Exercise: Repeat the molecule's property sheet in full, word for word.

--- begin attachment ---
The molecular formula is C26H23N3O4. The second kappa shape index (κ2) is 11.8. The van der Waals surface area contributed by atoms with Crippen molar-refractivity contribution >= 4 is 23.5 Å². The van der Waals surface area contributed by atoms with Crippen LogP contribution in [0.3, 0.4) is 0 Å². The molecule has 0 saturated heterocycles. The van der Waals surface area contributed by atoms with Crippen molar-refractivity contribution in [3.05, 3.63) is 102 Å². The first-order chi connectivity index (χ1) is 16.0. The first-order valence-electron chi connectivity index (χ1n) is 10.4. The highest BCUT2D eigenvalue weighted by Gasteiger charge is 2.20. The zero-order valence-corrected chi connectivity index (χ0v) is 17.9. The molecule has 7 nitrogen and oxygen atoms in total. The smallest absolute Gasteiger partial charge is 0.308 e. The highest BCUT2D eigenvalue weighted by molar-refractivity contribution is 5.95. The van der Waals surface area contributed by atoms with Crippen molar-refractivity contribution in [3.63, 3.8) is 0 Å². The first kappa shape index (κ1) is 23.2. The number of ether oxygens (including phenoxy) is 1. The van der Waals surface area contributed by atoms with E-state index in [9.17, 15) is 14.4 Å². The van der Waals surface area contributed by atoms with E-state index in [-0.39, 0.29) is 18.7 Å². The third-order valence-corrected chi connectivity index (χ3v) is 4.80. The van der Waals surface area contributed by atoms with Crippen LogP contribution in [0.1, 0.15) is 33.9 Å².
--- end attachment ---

The molecular formula is C26H23N3O4. The second kappa shape index (κ2) is 11.8. The van der Waals surface area contributed by atoms with Crippen molar-refractivity contribution >= 4 is 23.5 Å². The van der Waals surface area contributed by atoms with Crippen LogP contribution in [0.3, 0.4) is 0 Å². The molecule has 0 saturated heterocycles. The van der Waals surface area contributed by atoms with Crippen molar-refractivity contribution in [3.05, 3.63) is 102 Å². The first-order chi connectivity index (χ1) is 16.0. The first-order valence-electron chi connectivity index (χ1n) is 10.4. The highest BCUT2D eigenvalue weighted by Gasteiger charge is 2.20. The zero-order valence-corrected chi connectivity index (χ0v) is 17.9. The molecule has 7 nitrogen and oxygen atoms in total. The smallest absolute Gasteiger partial charge is 0.308 e. The highest BCUT2D eigenvalue weighted by molar-refractivity contribution is 5.95. The van der Waals surface area contributed by atoms with Crippen molar-refractivity contribution in [3.63, 3.8) is 0 Å². The first kappa shape index (κ1) is 23.2. The number of ether oxygens (including phenoxy) is 1. The van der Waals surface area contributed by atoms with E-state index in [9.17, 15) is 14.4 Å². The van der Waals surface area contributed by atoms with E-state index in [-0.39, 0.29) is 18.7 Å². The third-order valence-corrected chi connectivity index (χ3v) is 4.80. The van der Waals surface area contributed by atoms with Crippen LogP contribution in [0.1, 0.15) is 33.9 Å².